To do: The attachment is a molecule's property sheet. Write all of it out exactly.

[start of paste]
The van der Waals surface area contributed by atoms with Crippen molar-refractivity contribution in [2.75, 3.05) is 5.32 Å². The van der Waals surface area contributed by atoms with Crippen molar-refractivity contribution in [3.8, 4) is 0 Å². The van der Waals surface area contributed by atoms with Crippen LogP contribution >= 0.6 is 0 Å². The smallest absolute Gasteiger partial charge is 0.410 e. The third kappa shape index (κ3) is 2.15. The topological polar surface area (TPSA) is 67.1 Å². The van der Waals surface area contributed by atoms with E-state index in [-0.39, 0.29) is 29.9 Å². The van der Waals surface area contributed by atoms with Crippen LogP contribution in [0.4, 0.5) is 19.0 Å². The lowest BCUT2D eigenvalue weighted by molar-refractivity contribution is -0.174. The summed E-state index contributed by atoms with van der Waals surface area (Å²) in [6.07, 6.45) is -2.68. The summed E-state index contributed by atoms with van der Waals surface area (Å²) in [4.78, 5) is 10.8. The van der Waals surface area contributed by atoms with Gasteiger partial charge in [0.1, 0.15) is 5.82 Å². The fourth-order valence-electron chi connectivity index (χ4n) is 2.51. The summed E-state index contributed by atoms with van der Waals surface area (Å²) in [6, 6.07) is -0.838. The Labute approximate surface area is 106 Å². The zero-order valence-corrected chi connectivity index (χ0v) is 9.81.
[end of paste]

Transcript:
The van der Waals surface area contributed by atoms with Crippen molar-refractivity contribution in [2.75, 3.05) is 5.32 Å². The van der Waals surface area contributed by atoms with Crippen molar-refractivity contribution in [3.8, 4) is 0 Å². The van der Waals surface area contributed by atoms with Crippen LogP contribution >= 0.6 is 0 Å². The smallest absolute Gasteiger partial charge is 0.410 e. The third kappa shape index (κ3) is 2.15. The topological polar surface area (TPSA) is 67.1 Å². The van der Waals surface area contributed by atoms with E-state index in [-0.39, 0.29) is 29.9 Å². The van der Waals surface area contributed by atoms with Crippen LogP contribution in [0.4, 0.5) is 19.0 Å². The lowest BCUT2D eigenvalue weighted by molar-refractivity contribution is -0.174. The summed E-state index contributed by atoms with van der Waals surface area (Å²) in [6.07, 6.45) is -2.68. The summed E-state index contributed by atoms with van der Waals surface area (Å²) in [4.78, 5) is 10.8. The van der Waals surface area contributed by atoms with Gasteiger partial charge in [0.1, 0.15) is 5.82 Å². The fourth-order valence-electron chi connectivity index (χ4n) is 2.51. The summed E-state index contributed by atoms with van der Waals surface area (Å²) in [6, 6.07) is -0.838. The Labute approximate surface area is 106 Å². The zero-order valence-corrected chi connectivity index (χ0v) is 9.81.